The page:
Thursday afternoon, October 2
This LITA preconference covers the practicalities and possibilities for the use of Personal Digital Assistants (PDAs) to deliver library services. You will learn about PDA implementations at Texas A&M University (TAMU) and North Carolina State University (NCSU) Libraries, presented as case studies. These examples represent new levels of library service for PDA users that focus on infrastructure for handheld use, creating original content and resources, and building collaborative programs. The case studies are:
1. Issuing Handhelds in Distance Education (TAMU) 2. Distributing Wireless PDAs for Clinical and Classroom Use (NCSU) 3. Wireless PDA and Ebook Circulation Programs (TAMU & NCSU) 4. Public PDA Syncing Stations (NCSU & TAMU) 5. Handheld Resources in Medical Curriculum Project (TAMU) 6. PDA Web Channels (TAMU & NCSU) 7. PDA Library Resources, for example OPAC searching, advanced instruction, and PDA technical support (NCSU & TAMU)
Each case study presentation addresses the following
- Motivation - why should a library develop a PDA service?
- Challenges - how does a library solve the problems presented?
- User responses - how do library users respond to each service?
Joe Williams is Education Services Librarian for the Medical Sciences Library, Texas A&M University. He provides curriculum support and reference services to Library clientele with an emphasis on instructional technologies. Williams designed and implemented the TAMU PDA services and is leading implementation of other mobile computing services within the TAMU Libraries.
Laura M. Osegueda is the head of the Veterinary Medical Library at North Carolina State University.
Friday morning, October 3
In this half-day, hands-on workshop, participants will learn skills enabling them to: download and install GNU software as well as Perl modules, create and download software from a CVS repository for sharing code, evaluate open source software for usefulness and applicability, create and foster a community of developers and users, conduct usability studies to verify a computer program's functionality.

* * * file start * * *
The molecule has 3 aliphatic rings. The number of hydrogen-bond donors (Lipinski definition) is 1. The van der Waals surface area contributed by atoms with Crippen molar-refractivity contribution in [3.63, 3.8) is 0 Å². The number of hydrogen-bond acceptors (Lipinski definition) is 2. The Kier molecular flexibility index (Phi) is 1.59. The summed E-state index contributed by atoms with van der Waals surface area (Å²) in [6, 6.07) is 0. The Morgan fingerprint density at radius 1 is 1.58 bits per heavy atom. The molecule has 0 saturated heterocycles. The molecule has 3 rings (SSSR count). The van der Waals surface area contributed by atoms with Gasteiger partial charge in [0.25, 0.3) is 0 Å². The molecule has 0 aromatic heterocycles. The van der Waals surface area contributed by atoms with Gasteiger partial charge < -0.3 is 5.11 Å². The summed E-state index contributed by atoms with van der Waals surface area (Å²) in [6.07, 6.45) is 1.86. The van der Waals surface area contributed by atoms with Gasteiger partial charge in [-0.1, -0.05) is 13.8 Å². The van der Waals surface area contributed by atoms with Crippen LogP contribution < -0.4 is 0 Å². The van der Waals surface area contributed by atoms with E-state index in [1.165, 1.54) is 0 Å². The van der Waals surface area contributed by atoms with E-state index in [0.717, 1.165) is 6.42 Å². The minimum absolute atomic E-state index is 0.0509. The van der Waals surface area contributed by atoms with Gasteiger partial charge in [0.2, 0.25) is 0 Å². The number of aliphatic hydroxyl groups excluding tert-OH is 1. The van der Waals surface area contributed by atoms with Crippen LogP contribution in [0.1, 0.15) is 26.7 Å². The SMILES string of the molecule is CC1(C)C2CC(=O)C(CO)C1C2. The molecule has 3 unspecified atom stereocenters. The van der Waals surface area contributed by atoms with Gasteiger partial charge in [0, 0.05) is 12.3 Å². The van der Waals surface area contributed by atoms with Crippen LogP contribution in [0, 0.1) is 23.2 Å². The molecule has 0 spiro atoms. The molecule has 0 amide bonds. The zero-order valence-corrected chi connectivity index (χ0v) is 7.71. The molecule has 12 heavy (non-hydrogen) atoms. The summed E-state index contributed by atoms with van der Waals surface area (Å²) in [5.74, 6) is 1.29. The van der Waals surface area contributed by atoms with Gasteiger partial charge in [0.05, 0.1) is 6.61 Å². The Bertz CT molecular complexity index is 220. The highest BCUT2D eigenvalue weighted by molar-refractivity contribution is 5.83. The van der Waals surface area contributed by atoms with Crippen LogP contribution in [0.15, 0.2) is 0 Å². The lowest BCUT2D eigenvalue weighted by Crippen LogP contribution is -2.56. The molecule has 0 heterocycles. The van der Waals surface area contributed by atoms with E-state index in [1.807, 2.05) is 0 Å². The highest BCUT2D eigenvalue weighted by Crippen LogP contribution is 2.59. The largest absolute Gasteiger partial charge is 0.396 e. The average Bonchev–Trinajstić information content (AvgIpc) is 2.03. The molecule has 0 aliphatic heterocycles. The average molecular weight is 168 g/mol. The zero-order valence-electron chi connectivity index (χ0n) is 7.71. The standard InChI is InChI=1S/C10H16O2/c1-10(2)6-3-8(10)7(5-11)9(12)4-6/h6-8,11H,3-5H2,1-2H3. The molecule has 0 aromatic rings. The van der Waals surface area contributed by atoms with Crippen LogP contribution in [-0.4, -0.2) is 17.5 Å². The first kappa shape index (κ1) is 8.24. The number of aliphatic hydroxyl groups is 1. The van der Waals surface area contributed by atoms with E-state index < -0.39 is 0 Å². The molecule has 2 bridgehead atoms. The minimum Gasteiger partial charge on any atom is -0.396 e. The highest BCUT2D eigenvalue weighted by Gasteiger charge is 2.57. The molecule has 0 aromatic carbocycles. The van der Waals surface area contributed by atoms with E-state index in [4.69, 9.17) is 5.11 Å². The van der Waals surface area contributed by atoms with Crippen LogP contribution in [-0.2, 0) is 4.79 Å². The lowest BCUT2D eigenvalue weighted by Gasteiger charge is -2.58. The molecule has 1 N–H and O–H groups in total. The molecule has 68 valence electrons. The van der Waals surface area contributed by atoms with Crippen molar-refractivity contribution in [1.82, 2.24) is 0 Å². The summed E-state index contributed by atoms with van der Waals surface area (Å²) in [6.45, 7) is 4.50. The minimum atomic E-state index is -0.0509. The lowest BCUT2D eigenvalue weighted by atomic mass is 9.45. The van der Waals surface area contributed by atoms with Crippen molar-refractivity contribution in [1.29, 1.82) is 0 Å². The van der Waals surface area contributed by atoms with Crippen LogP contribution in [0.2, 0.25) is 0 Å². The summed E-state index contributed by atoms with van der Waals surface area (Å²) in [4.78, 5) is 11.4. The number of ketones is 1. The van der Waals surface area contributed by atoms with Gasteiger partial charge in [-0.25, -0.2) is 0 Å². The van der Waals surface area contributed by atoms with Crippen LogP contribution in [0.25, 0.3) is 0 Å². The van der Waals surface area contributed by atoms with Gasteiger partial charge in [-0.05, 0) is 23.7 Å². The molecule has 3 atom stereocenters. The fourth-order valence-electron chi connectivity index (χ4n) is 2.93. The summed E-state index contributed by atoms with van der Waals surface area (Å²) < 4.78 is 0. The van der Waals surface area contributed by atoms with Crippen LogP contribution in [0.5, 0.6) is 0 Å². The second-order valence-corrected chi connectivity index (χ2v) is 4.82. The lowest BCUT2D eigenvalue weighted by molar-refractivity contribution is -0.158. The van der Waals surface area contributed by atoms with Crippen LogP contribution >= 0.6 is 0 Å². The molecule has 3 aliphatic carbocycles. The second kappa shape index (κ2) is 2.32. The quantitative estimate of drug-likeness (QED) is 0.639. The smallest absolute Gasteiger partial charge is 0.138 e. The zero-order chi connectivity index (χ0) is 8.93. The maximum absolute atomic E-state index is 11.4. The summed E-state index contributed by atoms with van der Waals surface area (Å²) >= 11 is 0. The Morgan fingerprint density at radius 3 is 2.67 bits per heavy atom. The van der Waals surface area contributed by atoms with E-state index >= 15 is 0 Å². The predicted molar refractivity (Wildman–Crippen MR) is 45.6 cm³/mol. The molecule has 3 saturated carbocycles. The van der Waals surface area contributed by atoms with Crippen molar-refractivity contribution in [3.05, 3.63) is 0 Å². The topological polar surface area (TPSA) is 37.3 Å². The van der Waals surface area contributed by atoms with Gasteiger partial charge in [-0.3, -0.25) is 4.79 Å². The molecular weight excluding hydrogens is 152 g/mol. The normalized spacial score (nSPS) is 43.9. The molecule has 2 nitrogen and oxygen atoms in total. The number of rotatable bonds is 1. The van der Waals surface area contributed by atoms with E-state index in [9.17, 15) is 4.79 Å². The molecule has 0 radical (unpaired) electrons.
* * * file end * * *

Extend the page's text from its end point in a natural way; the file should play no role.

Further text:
This workshop is intended for librarians and library systems administrators who want to create, maintain, and/or use library-related open source software. Librarians who lead/manage persons with technical skills are encouraged to participate as well.
What is open source software - History and comparison to librarianship Overview of successful open source software projects, in general - Linux, Perl, PHP, Apache, MySQL Overview of successful, library-related open source software projects - MARC::Record, swish-e, YAZ/Zebra, Koha, MyLibrary Installing open source software - The GNU approach and the Perl module approach Installing library-related open source software - MARC::Record, swish-e, MyLibrary Using library-related open source software - MARC::Record, swish-e, MyLibrary Using Concurrent Version System (CVS) - Creating, maintaining, and downloading from CVS archives as well as things like SourceForge Creating communities - Techniques for fostering programmer and user participation in projects Usability testing - Verifying that applications meet user expectations
About the presenter
Eric Lease Morgan considers himself to be a librarian first and a computer user second. His professional goal is to discover new ways to use computers to provide better library service. Eric is the lead developer of the MyLibrary system/application, a well-known database-driven website application for libraries. A frequent writer, speaker, and workshop facilitator, he is also the manager of the popular Alex Catalogue of Electronic Texts that he hosts on his infomotions.com domain.